Again, all it takes is one man, and in this case it's former Broncos coach Josh McDaniels. Fans loved the Tebow selection. Problem is, of course, Tebow can't throw the ball, and he's now likelier to start for the Montreal Alouettes than he is for the New York Jets. Perhaps coincidentally, McDaniels is no longer in Denver. Perhaps not.

This year, the media darling appears to be Notre Dame linebacker Manti Te'o. The NFL people I've spoken to all agree that Te'o probably isn't a first-round talent, but the media hype is in such overload that, really, who will be surprised if he goes in the first 32 picks? 

That's why the best teams follow the same approach and tune out what the media and fans say.


Trust your board and pick the best player available

NFL teams get into trouble when they succumb to outside pressure and draft for need. This is historically the wrong decision, and it proves itself every year.

Look at some of the best organizations in the NFL, all success stories over the past 10 years: the Pittsburgh Steelers, Green Bay Packers, New England Patriots, New York Giants and Baltimore Ravens. All of these teams tune out the noise and trust their boards.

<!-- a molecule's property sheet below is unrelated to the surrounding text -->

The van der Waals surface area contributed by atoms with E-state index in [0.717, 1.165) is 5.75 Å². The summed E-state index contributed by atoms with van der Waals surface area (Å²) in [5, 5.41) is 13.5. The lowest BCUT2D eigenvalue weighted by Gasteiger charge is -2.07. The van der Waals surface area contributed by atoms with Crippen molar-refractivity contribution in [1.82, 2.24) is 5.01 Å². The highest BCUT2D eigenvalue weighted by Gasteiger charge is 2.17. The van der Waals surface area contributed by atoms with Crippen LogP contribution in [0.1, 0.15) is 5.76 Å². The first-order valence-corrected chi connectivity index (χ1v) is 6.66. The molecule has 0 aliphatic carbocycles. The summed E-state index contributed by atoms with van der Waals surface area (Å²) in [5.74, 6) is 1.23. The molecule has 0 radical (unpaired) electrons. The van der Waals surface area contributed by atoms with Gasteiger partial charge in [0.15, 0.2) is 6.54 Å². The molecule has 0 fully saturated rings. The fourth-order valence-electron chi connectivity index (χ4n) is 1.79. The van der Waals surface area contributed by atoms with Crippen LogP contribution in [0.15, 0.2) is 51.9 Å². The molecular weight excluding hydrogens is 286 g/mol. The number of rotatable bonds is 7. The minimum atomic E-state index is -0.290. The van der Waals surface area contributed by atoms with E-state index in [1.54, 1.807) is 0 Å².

Giants fans have begged general manager Jerry Reese to draft a linebacker in the first round for years. Reese ignores the chatter and selects the best player on the board, and the Giants finish with a winning record.

Packers fans get on general manager Ted Thompson every offseason for his inactivity in the early stages of free agency, and for his draft picks that lack sex appeal. But guess what? His draft picks are solid more often than not, and the Packers are a winning outfit.